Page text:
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Can we stop subsidizing executive stock options and enriching the rich?

Photo: Ahmad Nawawi/flickr

If you're a top executive at a major corporation, no need to read further; you'll know all this.

But if you're an ordinary person, you may not. You've probably heard of "executive stock options" -- a perk that allows corporate executives a special deal on purchasing the company's stocks.

And you may suspect that these stock options are connected to the rampant greed and corruption that have plagued the corporate world in recent years. If so, you'd be right.

Even leading business thinkers agree.

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Columnists

From the grid to energy democracy: Making the renewables transition

Photo: epSos .de/flickr

When Naomi Klein spoke about her book This Changes Everything at the Hammer Museum in Los Angeles in September 2014, she was asked if she agrees with James Hansen's support for nuclear power. She began by crediting Dr. Hansen -- a scientist who worked for decades at the U.S. National Aeronautics and Space Administration -- with doing more than anyone else to alert the public to the dangers of climate change. 

Klein then added that she does not agree with Hansen that nuclear power is part of the solution:

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face2face

Bradley Pierik on wealth, water and the marketplace

April 22, 2015
| Today we talk about water, social enterprise and rational optimism. Bradley tells us about his passion for clean water and why he believes that more equality is fundamentally a good thing.
Length: 45:20 minutes (51.9 MB)
| March 31, 2015
Columnists

No moving up: Time to recreate the American dream

Photo: 'Our Kids' book cover

Robert Putnam thinks the USA can be fixed. His book, Our Kids: The American Dream in Crisis, released this week, offers a diagnosis of what has gone wrong in his homeland. He wants Democrats and Republicans alike to respond.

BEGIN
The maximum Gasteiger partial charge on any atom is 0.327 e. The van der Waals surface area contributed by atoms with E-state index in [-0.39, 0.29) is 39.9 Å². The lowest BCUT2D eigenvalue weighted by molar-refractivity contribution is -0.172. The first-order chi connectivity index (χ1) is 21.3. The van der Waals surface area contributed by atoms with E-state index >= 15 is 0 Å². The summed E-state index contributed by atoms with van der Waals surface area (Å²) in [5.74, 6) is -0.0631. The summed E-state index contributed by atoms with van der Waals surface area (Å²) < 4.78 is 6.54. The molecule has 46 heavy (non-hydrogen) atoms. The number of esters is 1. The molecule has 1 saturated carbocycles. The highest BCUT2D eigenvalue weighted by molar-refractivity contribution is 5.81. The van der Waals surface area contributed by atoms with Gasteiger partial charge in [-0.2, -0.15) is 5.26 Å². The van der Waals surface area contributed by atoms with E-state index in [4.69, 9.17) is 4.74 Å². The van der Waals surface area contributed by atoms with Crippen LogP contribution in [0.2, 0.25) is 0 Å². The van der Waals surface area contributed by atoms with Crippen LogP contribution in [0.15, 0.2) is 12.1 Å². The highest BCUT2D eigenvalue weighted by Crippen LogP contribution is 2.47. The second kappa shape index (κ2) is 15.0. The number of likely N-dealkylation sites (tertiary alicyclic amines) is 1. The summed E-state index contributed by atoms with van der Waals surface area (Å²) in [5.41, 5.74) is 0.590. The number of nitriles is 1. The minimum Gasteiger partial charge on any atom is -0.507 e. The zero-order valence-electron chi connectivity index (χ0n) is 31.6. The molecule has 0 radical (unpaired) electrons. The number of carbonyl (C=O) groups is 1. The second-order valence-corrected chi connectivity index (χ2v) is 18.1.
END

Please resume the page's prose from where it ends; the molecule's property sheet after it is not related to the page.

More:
Equality of opportunity is supposed to be there for all, so Americans can rise above the station of their parents. It happened to Putnam and many of his high school classmates in Port Clinton, Ohio. It is not happening today in Ohio, or Michigan, or elsewhere in America.

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Columnists

Off with their heads! Exposing the new feudalism

Image: Jixuan Zhou/flickr

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Editor's note: This piece contains explicit descriptions which may be upsetting for some readers.

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| February 9, 2015

How many Canadians don't feel financially secure? A lot.

Photo: Prentiss Riddle/flickr
Hennessy's Index looks at appeal of middle-class economics at a time when 90 per cent of Canadians don't feel financially secure.

Related rabble.ca story:

Columnists

A number is never just a number: The appeal of middle-class economics

Photo: Prentiss Riddle/flickr

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52%

Percentage of Canadians who self-identify as middle class when asked to describe their "social and financial place in society," according to a November 2014 Pollara poll.

73%

Percentage of Quebecers who said they were middle class -- the province most likely to do so, followed by Alberta (57%), the Prairies (47%), B.C. (46%), Atlantic provinces (44%), and Ontario (43%).

57%

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Image: Flickr/dumfstar
| January 30, 2015
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